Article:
A Woman Under The Influence – ____spection

Thoughts On: A Woman Under The Influence (1974)

A housewife with abnormal mannerisms comes into conflict with her unsympathetic friends and husband.

A Woman Under The Influence

A Woman Under The Influence is one of the most challenging films I’ve ever seen. There were numerous points at which I just wanted to turn the film off and step away from the constant hale of calamity. But, I stayed, well, I didn’t have much of a choice; I stayed because I was locked in by the terrific performances and masterful character building and so couldn’t tap out of this narrative.

This movie is much akin to One Flew Over The Cuckoo’s Nest, not because both films deal with mental illness, but much rather because, when you watch these films, you feel as you’re insane for recognising a character’s ‘sanity’ when no one else will. However, whilst One Flew Over The Cuckoo’s Nest retains a positive, even joyous, tone in spite of its ending, A Woman Under The Influence felt like one of the most devastating tragedies I’ve ever seen – again, in spite of the ending. What A Woman Under The Influence then does so well is reveal the absurdity of seeming normality as primarily presented by Nick, Mabel’s husband. Initially, Mabel only acts abnormal, but is, internally, completely rational and understandable. On the other hand, Nick has a facade of normality, but is entirely irrational and incomprehensible throughout the film. What then separates them is their social situations, which is best represented with a comparison between how both parents act around the children vs adults.

If we then compare Mabel’s party with the children to Nick’s day at the beach with them, it seems that all of the adults (apart from Mabel) that come near children are the insane ones. Not only does Nick scream, shout and then hit his wife because he was simply embarrassed when he was confronted by the party scene and its awkwardness, but he takes his children out of school and then gets them drunk on his day out with them – which says a lot by itself. If we take scenes involving adults, say for instance the spaghetti dinner and the day of Mabel’s return, we see a similar paradigm arise. Whilst Mabel’s lack social consciousness is emphasised when she clamours over guests, the tension in the room exudes from Nick’s end of the table. What’s more, consider the complete lack of social awareness and control exhibited by Nick on the night in which Mabel is meant to return. In all of these situations, Mabel is the open and positive person constantly being loomed over by the rigidity and internal embarrassment of Nick – who almost always makes situations worse when he tries to control them, or just sets himself up for a fall (again, think of the spaghetti dinner).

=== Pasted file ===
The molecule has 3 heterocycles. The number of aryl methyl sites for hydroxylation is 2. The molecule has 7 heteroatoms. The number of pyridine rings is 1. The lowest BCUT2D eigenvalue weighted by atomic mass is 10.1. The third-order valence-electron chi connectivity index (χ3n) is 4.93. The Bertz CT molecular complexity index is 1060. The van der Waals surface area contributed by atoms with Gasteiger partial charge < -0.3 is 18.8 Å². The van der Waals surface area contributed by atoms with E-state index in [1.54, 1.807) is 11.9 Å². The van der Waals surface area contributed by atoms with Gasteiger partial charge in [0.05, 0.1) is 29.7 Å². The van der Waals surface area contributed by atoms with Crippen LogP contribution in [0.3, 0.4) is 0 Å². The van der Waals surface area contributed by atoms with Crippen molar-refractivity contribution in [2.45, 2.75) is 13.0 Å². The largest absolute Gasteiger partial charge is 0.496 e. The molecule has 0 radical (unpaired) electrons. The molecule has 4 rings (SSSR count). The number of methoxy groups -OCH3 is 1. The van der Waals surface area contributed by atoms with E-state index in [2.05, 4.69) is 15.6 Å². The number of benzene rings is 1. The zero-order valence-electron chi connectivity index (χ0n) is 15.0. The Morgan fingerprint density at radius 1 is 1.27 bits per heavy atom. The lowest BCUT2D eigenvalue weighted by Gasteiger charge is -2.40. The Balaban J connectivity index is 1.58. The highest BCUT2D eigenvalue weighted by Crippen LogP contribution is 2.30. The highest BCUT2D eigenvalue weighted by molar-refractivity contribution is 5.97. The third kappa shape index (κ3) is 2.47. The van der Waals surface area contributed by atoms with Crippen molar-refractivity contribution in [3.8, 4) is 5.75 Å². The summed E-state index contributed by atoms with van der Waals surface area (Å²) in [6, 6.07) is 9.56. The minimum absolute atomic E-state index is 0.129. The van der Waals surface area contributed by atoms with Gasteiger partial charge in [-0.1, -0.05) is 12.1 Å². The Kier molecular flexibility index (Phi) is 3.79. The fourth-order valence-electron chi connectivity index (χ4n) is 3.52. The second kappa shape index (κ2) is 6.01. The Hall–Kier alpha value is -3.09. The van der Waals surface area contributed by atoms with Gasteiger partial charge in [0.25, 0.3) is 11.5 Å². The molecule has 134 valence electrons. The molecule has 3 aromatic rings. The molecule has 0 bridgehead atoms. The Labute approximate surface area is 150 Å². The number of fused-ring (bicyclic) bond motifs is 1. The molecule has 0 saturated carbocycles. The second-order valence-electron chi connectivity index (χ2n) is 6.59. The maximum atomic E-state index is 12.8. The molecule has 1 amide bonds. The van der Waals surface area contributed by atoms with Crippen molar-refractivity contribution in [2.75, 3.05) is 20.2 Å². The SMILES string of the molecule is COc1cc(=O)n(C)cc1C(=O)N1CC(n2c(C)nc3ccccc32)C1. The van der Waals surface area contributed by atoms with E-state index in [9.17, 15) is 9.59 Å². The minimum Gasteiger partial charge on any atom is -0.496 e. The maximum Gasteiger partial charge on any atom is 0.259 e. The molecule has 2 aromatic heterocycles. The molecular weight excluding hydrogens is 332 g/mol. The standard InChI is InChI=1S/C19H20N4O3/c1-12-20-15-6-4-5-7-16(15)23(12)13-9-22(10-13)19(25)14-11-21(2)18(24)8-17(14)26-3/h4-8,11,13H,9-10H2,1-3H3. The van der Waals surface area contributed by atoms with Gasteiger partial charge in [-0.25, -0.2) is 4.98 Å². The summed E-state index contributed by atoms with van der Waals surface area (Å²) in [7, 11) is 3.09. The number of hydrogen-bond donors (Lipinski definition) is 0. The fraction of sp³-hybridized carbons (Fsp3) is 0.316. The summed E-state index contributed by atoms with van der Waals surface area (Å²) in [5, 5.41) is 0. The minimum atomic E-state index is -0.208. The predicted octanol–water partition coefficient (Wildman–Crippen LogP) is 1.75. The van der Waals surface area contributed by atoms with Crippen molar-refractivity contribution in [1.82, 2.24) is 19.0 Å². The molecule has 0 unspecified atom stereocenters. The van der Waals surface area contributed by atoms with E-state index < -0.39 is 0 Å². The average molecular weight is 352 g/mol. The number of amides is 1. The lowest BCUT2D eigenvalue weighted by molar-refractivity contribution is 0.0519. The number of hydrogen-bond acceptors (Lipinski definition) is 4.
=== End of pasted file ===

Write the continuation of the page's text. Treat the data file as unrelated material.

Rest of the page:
What then makes Mabel ‘insane’ beyond the obvious abnormalities in her behaviour is that she is open in an innocent and honest capacity. What makes Nick seem ‘sane’ is his social awareness and complete lack of openness which is often emphasised to destructive and absurd degrees by social stigmas. The defining characteristic of sanity as presented by this narrative is then control. Nick has some degree of control over himself, or at least actively aims to control social situations, whilst Mabel is an entirely free-flowing emotive force that hasn’t really got ‘control’ on her mind (until it is programmed into her near the end). However, what distinguishes the free-flowing Mabel from an impulsive child is her clear intelligence and understanding of people – Nick especially. What then leaves her ‘insane’ in social situations is a lack of compliance from those around her; again, compare her interactions with children who play along with her to adults who absolutely refuse to. The crux of insanity in this narrative is then social tension – which is what makes it so profoundly difficult to sit through.

The fact that it is Nick who has Mabel ‘changed’ and not himself by the end of the story is what makes this a true tragedy; the implication that he wants her to be like her old self only intensifying the torment. What then stood out to me in particularly about this film, despite there being a plethora of things that could be discussed, is an age-old observation. Instead of trying to change the world around him, Nick should have looked inwards, and such is an archetypal idea that you could credit to Nietzsche and psychoanalysts like Freud and Jung who urged that people search, explore and understand the darkness within themselves before anything else. Without this introspection, people can only project their own insecurities and downfalls onto the world, making it ever worse.

Whilst this appears to be the primary commentary of this narrative in my view, I’ll end by asking what you think about this film?



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